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The preliminary matter and first chapter of the so-called Le Jeune's Relation of 1639 (Document XXXIV.) were published in Vol. XV. We herewith give the rest of Part I. (Le Jeune's own portion), and the two opening chapters of Part II., which was Lalemant's report to his superior, Le Jeune, of affairs in the Huron country. Following is a synopsis of the contents of the present volume:

XXXIV. Continuing his annual narrative, Le Jeune describes in detail the foundation of the Ursuline convent at Quebec by Madame de la Peltrie, and the arrival of these nuns (August 1, 1639), with the Hospital sisters and a reinforcement of Jesuit Fathers. The nuns are taken, for a visit, to Sillery; they are overcome with joy to see the Indians offering their devotions in the chapel, and still more when children, both French and Indian, come to the Ursulines for instruction; while the sick are brought to the Hospital sisters for care, even before their baggage arrives from the ship. As aid in this emergency, mattresses are loaned them by the Jesuits. Madame de la Peltrie "cannot contain herself; she wishes to be everywhere, wherever the Savages are in question; and she is already the godmother of several. She could not meet a little Savage girl without embracing and kissing her." The good sisters do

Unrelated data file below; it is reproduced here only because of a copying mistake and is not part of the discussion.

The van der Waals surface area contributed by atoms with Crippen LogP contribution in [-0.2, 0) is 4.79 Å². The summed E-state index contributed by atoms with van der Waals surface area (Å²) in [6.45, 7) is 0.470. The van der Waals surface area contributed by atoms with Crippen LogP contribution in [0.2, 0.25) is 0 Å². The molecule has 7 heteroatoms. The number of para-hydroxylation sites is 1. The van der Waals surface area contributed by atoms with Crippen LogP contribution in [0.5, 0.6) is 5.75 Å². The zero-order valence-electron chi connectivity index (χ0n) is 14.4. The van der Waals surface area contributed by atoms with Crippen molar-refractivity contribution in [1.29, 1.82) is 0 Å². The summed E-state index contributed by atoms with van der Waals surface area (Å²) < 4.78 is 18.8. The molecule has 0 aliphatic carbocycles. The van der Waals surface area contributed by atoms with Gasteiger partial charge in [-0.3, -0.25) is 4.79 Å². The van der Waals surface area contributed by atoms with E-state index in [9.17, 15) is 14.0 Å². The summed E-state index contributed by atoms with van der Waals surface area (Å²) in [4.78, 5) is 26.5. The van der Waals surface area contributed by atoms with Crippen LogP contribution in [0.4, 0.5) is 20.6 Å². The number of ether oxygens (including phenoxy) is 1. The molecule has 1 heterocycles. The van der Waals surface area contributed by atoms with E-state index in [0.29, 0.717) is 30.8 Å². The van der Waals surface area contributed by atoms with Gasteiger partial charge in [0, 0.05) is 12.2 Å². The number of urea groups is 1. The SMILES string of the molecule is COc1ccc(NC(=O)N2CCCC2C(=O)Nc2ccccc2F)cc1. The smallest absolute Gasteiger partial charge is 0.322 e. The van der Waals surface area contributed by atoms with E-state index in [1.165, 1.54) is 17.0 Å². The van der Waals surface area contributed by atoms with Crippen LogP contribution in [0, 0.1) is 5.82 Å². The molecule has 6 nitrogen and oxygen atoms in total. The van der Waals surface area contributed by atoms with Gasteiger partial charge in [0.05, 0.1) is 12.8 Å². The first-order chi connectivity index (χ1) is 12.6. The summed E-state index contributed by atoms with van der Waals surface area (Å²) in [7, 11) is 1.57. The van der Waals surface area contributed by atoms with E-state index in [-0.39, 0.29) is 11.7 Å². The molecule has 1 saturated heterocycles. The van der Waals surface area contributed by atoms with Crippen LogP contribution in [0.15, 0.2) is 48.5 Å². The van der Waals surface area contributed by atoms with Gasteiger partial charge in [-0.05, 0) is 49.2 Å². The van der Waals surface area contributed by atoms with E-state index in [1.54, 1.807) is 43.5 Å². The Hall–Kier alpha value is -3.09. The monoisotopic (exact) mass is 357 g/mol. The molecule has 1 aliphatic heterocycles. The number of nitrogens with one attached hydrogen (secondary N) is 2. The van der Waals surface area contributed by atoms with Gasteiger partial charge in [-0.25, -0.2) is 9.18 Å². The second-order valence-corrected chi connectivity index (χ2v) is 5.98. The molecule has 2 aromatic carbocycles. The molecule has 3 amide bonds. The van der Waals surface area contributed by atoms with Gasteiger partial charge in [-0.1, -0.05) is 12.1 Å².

the same, "without heeding whether or not these little Savage children were dirty, and without asking whether this were the custom of the country."

The superior then praises in high terms the devotion and charity of the Duchess d'Aiguillon, foundress of the hospital, and quotes one of her letters showing her pious intentions in its establishment,also a letter from Father de Quen, describing the condition of the inmates of the hospital, and extolling their piety.